Toronto Blue Jays recalled INF Jarrett Hoffpauir from Triple-A Las Vegas.
A former St. Louis Cardinals farmhand claimed off waivers by the Jays during the off-season, Hoffpauir can hit. He’s a career .288/.366/.427 batter in the minors, including a .293/.365/.448 line in nearly 1,400 PA at the Triple-A level. Hoffpauir draws a decent number of free passes (10.4 BB%), rarely punches out (9.2 K%) and while no one will mistake him for a power hitter, he manages not to get totally bullied at the plate (.133 ISO). Prior to 2010, ZiPS projected a .264/.331/.394 showing at the major league level (.323 wOBA) for the 27-year-old, while CHONE had a .272/.349/.402 forecast (.332 wOBA).
If Hoffpauir could capably man an up-the-middle position, a league-average bat could make him a passable starter. However, the 5-10, 190 pounder isn’t well-regarded with the leather by either scouts (Baseball America called his speed, range and arm fringy in 2008) or the stats (Total Zone rates him poorly at second base). Hoffpauir also played some third base with the 51’s this season, and that’s the position where he’ll try to crack the lineup with Toronto following the club’s decision to DFA Edwin Encarnacion. He could have some short-term fantasy value in AL-only leagues if the Jays opt against moving Jose Bautista to third more frequently.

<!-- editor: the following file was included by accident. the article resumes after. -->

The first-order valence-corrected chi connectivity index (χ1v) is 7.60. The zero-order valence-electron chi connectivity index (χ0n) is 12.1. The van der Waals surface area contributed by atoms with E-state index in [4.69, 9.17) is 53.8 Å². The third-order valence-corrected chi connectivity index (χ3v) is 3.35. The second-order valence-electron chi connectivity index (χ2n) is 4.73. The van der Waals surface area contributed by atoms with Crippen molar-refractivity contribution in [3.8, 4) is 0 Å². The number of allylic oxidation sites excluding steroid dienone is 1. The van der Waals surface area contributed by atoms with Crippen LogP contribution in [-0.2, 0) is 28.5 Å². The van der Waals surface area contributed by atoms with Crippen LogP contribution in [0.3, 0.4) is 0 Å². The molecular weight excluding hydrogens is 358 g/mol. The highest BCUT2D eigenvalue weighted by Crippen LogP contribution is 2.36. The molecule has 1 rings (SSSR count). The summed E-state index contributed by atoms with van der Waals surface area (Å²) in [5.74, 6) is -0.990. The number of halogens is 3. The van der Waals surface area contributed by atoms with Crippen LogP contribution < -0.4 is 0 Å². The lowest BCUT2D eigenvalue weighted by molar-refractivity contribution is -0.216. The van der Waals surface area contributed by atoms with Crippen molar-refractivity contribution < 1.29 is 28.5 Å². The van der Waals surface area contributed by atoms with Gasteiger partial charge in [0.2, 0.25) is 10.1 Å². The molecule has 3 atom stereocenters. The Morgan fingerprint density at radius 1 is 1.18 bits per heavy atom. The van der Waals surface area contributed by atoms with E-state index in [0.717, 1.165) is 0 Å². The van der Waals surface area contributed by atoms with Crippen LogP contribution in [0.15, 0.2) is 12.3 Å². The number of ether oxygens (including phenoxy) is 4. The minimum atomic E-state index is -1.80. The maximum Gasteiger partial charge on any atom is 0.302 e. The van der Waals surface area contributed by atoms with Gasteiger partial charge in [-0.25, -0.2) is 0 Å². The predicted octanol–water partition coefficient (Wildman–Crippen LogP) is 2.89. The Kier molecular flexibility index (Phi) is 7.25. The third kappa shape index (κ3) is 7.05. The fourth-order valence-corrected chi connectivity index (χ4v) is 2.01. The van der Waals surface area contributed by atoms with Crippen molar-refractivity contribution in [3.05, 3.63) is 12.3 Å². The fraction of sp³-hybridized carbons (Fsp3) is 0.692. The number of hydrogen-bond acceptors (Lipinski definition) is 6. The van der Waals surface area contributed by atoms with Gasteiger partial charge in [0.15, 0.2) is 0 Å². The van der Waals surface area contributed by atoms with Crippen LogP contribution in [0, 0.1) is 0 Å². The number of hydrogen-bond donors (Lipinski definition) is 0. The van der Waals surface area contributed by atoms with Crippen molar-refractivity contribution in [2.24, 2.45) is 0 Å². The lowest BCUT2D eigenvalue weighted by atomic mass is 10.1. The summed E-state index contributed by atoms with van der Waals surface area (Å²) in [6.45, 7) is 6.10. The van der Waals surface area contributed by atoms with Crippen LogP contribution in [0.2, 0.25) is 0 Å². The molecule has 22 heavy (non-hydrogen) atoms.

Houston Astros recalled 3B Chris Johnson from Triple-A Round Rock.
Houston’s fourth-round pick in the 2006 draft, Johnson will mercifully take over for Pedro Feliz at the hot corner. Feliz, 35, has been a black hole on a roster full of them — with his normally stellar D rating poorly and his slack bat entering a whole new realm of futility (.237 wOBA), Feliz has been nearly a win and a half worse than a replacement-level player.
Which brings us back to Johnson. To say that he’s Houston’s best internal option at third base is sort of a backhanded compliment, akin to being the most articulate Hilton sister or the most popular BP executive. The 25-year-old holds a career .277/.315/.429 line in 1,800+ PA in the minors. Johnson doesn’t work the count much (5.1 BB%), and he has generally shown just mid-range power (.152 ISO).
To be fair, he has hit with some force at Triple-A this season (.329/.362/.570 in 163 PA), but his overall performance record just doesn’t offer much to get excited about. According to Minor League Splits, Johnson’s 2008 season split between Double-A Corpus Christi and Round Rock translates to a .246/.276/.351 big league triple-slash. His ’09 season in the PCL equates to a .239/.271/.379 line, and even that 2010 work comes to .272/.297/.429. Johnson’s rest-of-season ZiPS projection (.245/.280/.360) is similarly bleak. Even if you’re desperate, you’re best off looking elsewhere.